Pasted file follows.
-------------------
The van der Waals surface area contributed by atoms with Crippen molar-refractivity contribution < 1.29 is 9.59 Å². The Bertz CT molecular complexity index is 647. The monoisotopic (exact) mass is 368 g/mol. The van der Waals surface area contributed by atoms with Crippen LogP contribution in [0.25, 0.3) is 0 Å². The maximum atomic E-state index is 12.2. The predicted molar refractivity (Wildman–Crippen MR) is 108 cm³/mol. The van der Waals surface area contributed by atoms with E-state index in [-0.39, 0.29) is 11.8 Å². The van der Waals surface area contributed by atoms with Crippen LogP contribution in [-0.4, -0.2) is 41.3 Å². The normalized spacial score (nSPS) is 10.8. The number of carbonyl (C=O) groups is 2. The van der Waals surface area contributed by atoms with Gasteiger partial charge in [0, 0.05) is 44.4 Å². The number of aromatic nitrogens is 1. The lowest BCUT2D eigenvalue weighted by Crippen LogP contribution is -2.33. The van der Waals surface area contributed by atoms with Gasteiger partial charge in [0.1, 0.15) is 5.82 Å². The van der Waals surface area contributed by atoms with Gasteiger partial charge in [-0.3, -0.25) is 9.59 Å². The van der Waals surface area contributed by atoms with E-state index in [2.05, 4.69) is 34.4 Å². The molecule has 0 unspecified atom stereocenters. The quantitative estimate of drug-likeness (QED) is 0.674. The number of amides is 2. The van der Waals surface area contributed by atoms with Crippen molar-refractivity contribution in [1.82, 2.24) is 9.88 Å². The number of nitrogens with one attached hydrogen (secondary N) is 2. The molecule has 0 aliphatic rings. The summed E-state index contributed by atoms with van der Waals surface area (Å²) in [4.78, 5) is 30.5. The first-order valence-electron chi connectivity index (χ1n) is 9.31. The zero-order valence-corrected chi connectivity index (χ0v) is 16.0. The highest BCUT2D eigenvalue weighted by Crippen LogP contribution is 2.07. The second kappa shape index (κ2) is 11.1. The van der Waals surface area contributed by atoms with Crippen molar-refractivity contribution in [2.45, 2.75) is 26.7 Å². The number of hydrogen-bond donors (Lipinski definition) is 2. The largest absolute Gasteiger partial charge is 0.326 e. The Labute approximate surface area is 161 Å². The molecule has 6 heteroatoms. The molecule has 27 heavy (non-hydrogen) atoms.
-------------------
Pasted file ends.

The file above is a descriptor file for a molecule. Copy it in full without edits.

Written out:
The van der Waals surface area contributed by atoms with Crippen molar-refractivity contribution < 1.29 is 9.59 Å². The Bertz CT molecular complexity index is 647. The monoisotopic (exact) mass is 368 g/mol. The van der Waals surface area contributed by atoms with Crippen LogP contribution in [0.25, 0.3) is 0 Å². The maximum atomic E-state index is 12.2. The predicted molar refractivity (Wildman–Crippen MR) is 108 cm³/mol. The van der Waals surface area contributed by atoms with E-state index in [-0.39, 0.29) is 11.8 Å². The van der Waals surface area contributed by atoms with Crippen LogP contribution in [-0.4, -0.2) is 41.3 Å². The normalized spacial score (nSPS) is 10.8. The number of carbonyl (C=O) groups is 2. The van der Waals surface area contributed by atoms with Gasteiger partial charge in [0, 0.05) is 44.4 Å². The number of aromatic nitrogens is 1. The lowest BCUT2D eigenvalue weighted by Crippen LogP contribution is -2.33. The van der Waals surface area contributed by atoms with Gasteiger partial charge in [0.1, 0.15) is 5.82 Å². The van der Waals surface area contributed by atoms with Gasteiger partial charge in [-0.3, -0.25) is 9.59 Å². The van der Waals surface area contributed by atoms with E-state index in [2.05, 4.69) is 34.4 Å². The molecule has 0 unspecified atom stereocenters. The quantitative estimate of drug-likeness (QED) is 0.674. The number of amides is 2. The van der Waals surface area contributed by atoms with Crippen molar-refractivity contribution in [1.82, 2.24) is 9.88 Å². The number of nitrogens with one attached hydrogen (secondary N) is 2. The molecule has 0 aliphatic rings. The summed E-state index contributed by atoms with van der Waals surface area (Å²) in [4.78, 5) is 30.5. The first-order valence-electron chi connectivity index (χ1n) is 9.31. The zero-order valence-corrected chi connectivity index (χ0v) is 16.0. The highest BCUT2D eigenvalue weighted by Crippen LogP contribution is 2.07. The second kappa shape index (κ2) is 11.1. The van der Waals surface area contributed by atoms with Crippen molar-refractivity contribution in [2.45, 2.75) is 26.7 Å². The number of hydrogen-bond donors (Lipinski definition) is 2. The largest absolute Gasteiger partial charge is 0.326 e. The Labute approximate surface area is 161 Å². The molecule has 6 heteroatoms. The molecule has 27 heavy (non-hydrogen) atoms.